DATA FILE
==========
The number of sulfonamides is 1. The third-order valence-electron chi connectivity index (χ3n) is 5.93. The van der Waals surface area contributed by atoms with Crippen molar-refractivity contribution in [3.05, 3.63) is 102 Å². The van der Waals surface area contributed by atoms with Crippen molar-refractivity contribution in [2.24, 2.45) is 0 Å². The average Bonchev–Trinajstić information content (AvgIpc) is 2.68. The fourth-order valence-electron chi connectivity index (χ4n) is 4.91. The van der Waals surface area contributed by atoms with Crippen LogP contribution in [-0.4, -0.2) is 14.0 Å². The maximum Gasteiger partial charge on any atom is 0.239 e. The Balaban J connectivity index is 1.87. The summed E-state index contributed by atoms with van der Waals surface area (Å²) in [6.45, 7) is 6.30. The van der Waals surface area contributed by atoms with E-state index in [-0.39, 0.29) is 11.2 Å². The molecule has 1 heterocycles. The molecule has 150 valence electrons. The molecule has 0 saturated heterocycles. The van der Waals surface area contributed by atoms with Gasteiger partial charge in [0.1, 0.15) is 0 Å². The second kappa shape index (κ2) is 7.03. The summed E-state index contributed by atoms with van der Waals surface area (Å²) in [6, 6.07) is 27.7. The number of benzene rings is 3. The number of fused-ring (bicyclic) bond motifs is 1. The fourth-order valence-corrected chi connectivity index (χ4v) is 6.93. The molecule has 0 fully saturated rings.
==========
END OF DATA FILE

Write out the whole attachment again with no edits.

The number of sulfonamides is 1. The third-order valence-electron chi connectivity index (χ3n) is 5.93. The van der Waals surface area contributed by atoms with Crippen molar-refractivity contribution in [3.05, 3.63) is 102 Å². The van der Waals surface area contributed by atoms with Crippen molar-refractivity contribution in [2.24, 2.45) is 0 Å². The average Bonchev–Trinajstić information content (AvgIpc) is 2.68. The fourth-order valence-electron chi connectivity index (χ4n) is 4.91. The van der Waals surface area contributed by atoms with Crippen LogP contribution in [-0.4, -0.2) is 14.0 Å². The maximum Gasteiger partial charge on any atom is 0.239 e. The Balaban J connectivity index is 1.87. The summed E-state index contributed by atoms with van der Waals surface area (Å²) in [6.45, 7) is 6.30. The van der Waals surface area contributed by atoms with E-state index in [-0.39, 0.29) is 11.2 Å². The molecule has 1 heterocycles. The molecule has 150 valence electrons. The molecule has 0 saturated heterocycles. The van der Waals surface area contributed by atoms with Gasteiger partial charge in [0.1, 0.15) is 0 Å². The second kappa shape index (κ2) is 7.03. The summed E-state index contributed by atoms with van der Waals surface area (Å²) in [6, 6.07) is 27.7. The number of benzene rings is 3. The number of fused-ring (bicyclic) bond motifs is 1. The fourth-order valence-corrected chi connectivity index (χ4v) is 6.93. The molecule has 0 fully saturated rings.